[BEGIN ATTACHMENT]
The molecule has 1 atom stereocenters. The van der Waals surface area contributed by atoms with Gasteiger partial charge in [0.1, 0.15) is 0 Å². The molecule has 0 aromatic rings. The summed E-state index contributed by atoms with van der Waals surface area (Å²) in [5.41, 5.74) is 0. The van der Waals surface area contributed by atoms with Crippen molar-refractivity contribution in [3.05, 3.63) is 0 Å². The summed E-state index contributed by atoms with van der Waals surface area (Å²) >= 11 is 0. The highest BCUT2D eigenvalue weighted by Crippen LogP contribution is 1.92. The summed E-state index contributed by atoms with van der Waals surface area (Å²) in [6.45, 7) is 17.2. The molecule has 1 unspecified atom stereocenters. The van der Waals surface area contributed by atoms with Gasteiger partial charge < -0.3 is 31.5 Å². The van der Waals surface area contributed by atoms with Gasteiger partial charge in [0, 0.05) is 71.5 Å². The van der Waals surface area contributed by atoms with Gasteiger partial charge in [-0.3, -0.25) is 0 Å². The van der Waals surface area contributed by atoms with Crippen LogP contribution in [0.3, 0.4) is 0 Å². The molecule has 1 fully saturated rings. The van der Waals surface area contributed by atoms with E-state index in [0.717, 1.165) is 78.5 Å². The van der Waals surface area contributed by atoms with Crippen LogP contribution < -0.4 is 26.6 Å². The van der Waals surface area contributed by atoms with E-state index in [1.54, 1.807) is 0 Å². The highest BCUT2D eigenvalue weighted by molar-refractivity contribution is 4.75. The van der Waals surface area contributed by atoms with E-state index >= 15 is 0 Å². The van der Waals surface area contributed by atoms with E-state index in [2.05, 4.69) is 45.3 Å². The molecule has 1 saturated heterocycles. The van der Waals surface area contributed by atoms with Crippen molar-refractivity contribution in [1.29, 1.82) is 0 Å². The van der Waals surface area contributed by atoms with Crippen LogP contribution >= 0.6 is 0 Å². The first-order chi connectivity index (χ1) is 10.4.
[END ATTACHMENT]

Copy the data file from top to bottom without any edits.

The molecule has 1 atom stereocenters. The van der Waals surface area contributed by atoms with Gasteiger partial charge in [0.1, 0.15) is 0 Å². The molecule has 0 aromatic rings. The summed E-state index contributed by atoms with van der Waals surface area (Å²) in [5.41, 5.74) is 0. The van der Waals surface area contributed by atoms with Crippen molar-refractivity contribution in [3.05, 3.63) is 0 Å². The summed E-state index contributed by atoms with van der Waals surface area (Å²) >= 11 is 0. The highest BCUT2D eigenvalue weighted by Crippen LogP contribution is 1.92. The summed E-state index contributed by atoms with van der Waals surface area (Å²) in [6.45, 7) is 17.2. The molecule has 1 unspecified atom stereocenters. The van der Waals surface area contributed by atoms with Gasteiger partial charge < -0.3 is 31.5 Å². The van der Waals surface area contributed by atoms with Gasteiger partial charge in [0, 0.05) is 71.5 Å². The van der Waals surface area contributed by atoms with Gasteiger partial charge in [-0.3, -0.25) is 0 Å². The van der Waals surface area contributed by atoms with Crippen LogP contribution in [0.3, 0.4) is 0 Å². The molecule has 1 fully saturated rings. The van der Waals surface area contributed by atoms with E-state index in [0.717, 1.165) is 78.5 Å². The van der Waals surface area contributed by atoms with Crippen LogP contribution < -0.4 is 26.6 Å². The van der Waals surface area contributed by atoms with E-state index in [1.54, 1.807) is 0 Å². The highest BCUT2D eigenvalue weighted by molar-refractivity contribution is 4.75. The van der Waals surface area contributed by atoms with E-state index >= 15 is 0 Å². The van der Waals surface area contributed by atoms with E-state index in [2.05, 4.69) is 45.3 Å². The molecule has 1 saturated heterocycles. The van der Waals surface area contributed by atoms with Crippen molar-refractivity contribution in [1.29, 1.82) is 0 Å². The van der Waals surface area contributed by atoms with Crippen LogP contribution >= 0.6 is 0 Å². The first-order chi connectivity index (χ1) is 10.4.